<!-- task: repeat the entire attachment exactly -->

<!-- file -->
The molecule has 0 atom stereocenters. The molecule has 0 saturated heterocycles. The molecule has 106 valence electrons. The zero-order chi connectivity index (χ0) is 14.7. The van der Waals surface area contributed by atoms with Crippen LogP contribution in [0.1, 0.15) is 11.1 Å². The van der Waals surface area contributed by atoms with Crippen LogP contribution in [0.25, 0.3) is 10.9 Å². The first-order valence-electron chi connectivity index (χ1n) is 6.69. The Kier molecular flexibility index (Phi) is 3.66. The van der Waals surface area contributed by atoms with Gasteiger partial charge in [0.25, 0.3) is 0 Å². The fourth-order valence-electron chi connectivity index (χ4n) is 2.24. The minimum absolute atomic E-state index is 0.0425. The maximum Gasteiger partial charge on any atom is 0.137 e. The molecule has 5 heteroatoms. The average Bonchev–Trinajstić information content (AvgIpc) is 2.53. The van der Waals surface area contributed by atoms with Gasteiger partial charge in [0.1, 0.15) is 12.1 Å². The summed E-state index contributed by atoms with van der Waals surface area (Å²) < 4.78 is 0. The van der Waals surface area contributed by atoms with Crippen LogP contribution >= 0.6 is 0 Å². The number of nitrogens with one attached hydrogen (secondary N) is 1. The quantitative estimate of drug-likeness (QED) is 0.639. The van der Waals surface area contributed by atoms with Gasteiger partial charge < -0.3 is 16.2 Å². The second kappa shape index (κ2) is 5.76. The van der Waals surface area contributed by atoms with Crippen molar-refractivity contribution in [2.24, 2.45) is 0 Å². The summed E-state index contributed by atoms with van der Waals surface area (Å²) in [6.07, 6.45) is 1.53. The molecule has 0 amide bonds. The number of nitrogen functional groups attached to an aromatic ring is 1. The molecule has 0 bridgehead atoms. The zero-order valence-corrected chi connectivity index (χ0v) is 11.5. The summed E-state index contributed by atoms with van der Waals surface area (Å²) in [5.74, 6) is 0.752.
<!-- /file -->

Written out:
The molecule has 0 atom stereocenters. The molecule has 0 saturated heterocycles. The molecule has 106 valence electrons. The zero-order chi connectivity index (χ0) is 14.7. The van der Waals surface area contributed by atoms with Crippen LogP contribution in [0.1, 0.15) is 11.1 Å². The van der Waals surface area contributed by atoms with Crippen LogP contribution in [0.25, 0.3) is 10.9 Å². The first-order valence-electron chi connectivity index (χ1n) is 6.69. The Kier molecular flexibility index (Phi) is 3.66. The van der Waals surface area contributed by atoms with Gasteiger partial charge in [0.25, 0.3) is 0 Å². The fourth-order valence-electron chi connectivity index (χ4n) is 2.24. The minimum absolute atomic E-state index is 0.0425. The maximum Gasteiger partial charge on any atom is 0.137 e. The molecule has 5 heteroatoms. The average Bonchev–Trinajstić information content (AvgIpc) is 2.53. The van der Waals surface area contributed by atoms with Gasteiger partial charge in [0.1, 0.15) is 12.1 Å². The summed E-state index contributed by atoms with van der Waals surface area (Å²) < 4.78 is 0. The van der Waals surface area contributed by atoms with Crippen LogP contribution >= 0.6 is 0 Å². The number of nitrogens with one attached hydrogen (secondary N) is 1. The quantitative estimate of drug-likeness (QED) is 0.639. The van der Waals surface area contributed by atoms with Gasteiger partial charge < -0.3 is 16.2 Å². The second kappa shape index (κ2) is 5.76. The van der Waals surface area contributed by atoms with Crippen molar-refractivity contribution in [2.24, 2.45) is 0 Å². The summed E-state index contributed by atoms with van der Waals surface area (Å²) in [6.07, 6.45) is 1.53. The molecule has 0 amide bonds. The number of nitrogen functional groups attached to an aromatic ring is 1. The molecule has 0 bridgehead atoms. The zero-order valence-corrected chi connectivity index (χ0v) is 11.5. The summed E-state index contributed by atoms with van der Waals surface area (Å²) in [5.74, 6) is 0.752.